Hey there, time traveller!
This article was published 19/6/2012 (1500 days ago), so information in it may no longer be current.
Students from Elmwood High School were rewarded last week for their work with Habitat for Humanity Winnipeg.
The school was involved with the High Schools for Habitat for Humanity Club, or 3H Club. Students took part in a Habitat build, distributed door hangers with information on Habitat to residents, made presentations to every class in the school, and organized a chocolate fundraiser.
This year marked the second year for the program in Winnipeg, which is the first of its kind in Canada.
The project currently includes 12 schools and is facilitated by Habitat volunteer Wayne Adams.
One hundred Elmwood students took part in fundraising efforts while a group of 10 took part in a home build in April. To show its support for the students, Habitat held a recognition lunch at the school on June 14.
Jocelyn Shedden, an Elmwood teacher who co-ordinated the 3H Club at the school with fellow teacher Laura Durling, said having an opportunity to fundraise for Habitat and participate in a build was a valuable lesson for the students.
"It was an excellent experience for them to take part in the build and contribute back to their community," Shedden said.
"It’s awesome to see them involved. We have a lot of kids willing to participate, and we’re glad they were able to go that extra mile."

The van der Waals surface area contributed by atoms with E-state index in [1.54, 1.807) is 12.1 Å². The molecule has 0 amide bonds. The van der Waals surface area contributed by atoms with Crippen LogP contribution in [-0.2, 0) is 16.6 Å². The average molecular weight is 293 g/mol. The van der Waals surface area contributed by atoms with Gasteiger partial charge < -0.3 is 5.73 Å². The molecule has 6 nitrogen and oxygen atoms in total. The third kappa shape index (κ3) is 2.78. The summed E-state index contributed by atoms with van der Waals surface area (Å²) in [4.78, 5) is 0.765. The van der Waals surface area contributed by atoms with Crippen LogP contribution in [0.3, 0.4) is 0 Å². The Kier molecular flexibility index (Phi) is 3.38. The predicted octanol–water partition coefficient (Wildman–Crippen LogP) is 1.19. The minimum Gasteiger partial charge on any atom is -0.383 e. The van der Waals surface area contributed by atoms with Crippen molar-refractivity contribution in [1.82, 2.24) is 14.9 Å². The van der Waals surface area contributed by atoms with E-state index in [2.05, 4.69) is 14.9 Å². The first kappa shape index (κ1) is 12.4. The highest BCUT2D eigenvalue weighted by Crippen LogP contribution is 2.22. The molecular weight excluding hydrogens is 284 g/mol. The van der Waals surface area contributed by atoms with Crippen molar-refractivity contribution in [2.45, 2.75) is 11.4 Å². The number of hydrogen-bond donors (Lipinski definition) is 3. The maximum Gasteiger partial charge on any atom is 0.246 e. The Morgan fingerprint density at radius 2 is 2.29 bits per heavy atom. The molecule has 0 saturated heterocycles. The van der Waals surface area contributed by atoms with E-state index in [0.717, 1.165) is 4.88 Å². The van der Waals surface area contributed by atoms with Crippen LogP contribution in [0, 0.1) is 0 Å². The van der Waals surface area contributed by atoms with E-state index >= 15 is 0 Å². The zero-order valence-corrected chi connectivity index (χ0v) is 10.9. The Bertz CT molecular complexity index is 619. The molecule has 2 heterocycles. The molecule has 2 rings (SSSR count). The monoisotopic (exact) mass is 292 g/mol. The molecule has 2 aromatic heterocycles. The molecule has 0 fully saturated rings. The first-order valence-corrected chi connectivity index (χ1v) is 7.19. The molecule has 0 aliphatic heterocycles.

Grade 12 student Kayla Barrow said taking part in the build was an experience she won’t soon forget.
"It was interesting just seeing how it’s done, it’s really different. I’ve never seen a house at that stage," Barrow said.
"I also learned a lot about running a fundraiser. The amount of work it takes to get it together."
Kim Wilson, director of fund development for Habitat, said the organization decided a couple of years ago to start educating students on what they do in the community.
"We have an issue with awareness and misconceptions in the community, so a couple of years ago we thought we would educate in schools," Wilson said.
"It’s been wonderful. We’ve always had a certain degree of schools helping on the build side, but there’s more now."
Barrow said she would encourage future students to take part in the club to gain a different perspective.
"Absolutely, I think they should get involved. I think we even had a couple of Grade 11 students too, and it’s fun to get out there," she said.